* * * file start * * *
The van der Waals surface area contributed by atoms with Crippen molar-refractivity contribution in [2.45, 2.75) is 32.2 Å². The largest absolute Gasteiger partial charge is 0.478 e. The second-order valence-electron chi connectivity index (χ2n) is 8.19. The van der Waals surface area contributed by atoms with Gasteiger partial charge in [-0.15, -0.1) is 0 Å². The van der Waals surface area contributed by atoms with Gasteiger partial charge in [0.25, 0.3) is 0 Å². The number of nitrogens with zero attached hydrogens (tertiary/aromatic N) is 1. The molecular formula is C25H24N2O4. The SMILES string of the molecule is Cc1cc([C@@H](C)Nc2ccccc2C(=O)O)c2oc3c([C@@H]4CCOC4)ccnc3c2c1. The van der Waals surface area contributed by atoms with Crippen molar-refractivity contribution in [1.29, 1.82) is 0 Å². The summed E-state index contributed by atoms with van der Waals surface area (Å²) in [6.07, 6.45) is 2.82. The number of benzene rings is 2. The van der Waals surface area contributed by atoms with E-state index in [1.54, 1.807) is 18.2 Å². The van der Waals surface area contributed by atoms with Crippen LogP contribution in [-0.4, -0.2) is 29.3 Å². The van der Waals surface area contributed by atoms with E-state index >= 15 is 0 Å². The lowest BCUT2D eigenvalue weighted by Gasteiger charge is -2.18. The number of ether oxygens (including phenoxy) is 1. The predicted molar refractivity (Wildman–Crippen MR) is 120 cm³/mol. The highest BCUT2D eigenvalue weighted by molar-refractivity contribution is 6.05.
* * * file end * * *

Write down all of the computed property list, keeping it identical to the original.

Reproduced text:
The van der Waals surface area contributed by atoms with Crippen molar-refractivity contribution in [2.45, 2.75) is 32.2 Å². The largest absolute Gasteiger partial charge is 0.478 e. The second-order valence-electron chi connectivity index (χ2n) is 8.19. The van der Waals surface area contributed by atoms with Gasteiger partial charge in [-0.15, -0.1) is 0 Å². The van der Waals surface area contributed by atoms with Gasteiger partial charge in [0.25, 0.3) is 0 Å². The number of nitrogens with zero attached hydrogens (tertiary/aromatic N) is 1. The molecular formula is C25H24N2O4. The SMILES string of the molecule is Cc1cc([C@@H](C)Nc2ccccc2C(=O)O)c2oc3c([C@@H]4CCOC4)ccnc3c2c1. The van der Waals surface area contributed by atoms with Crippen molar-refractivity contribution in [1.29, 1.82) is 0 Å². The summed E-state index contributed by atoms with van der Waals surface area (Å²) in [6.07, 6.45) is 2.82. The number of benzene rings is 2. The van der Waals surface area contributed by atoms with E-state index in [1.54, 1.807) is 18.2 Å². The van der Waals surface area contributed by atoms with Crippen LogP contribution in [-0.4, -0.2) is 29.3 Å². The van der Waals surface area contributed by atoms with E-state index >= 15 is 0 Å². The lowest BCUT2D eigenvalue weighted by Gasteiger charge is -2.18. The number of ether oxygens (including phenoxy) is 1. The predicted molar refractivity (Wildman–Crippen MR) is 120 cm³/mol. The highest BCUT2D eigenvalue weighted by molar-refractivity contribution is 6.05.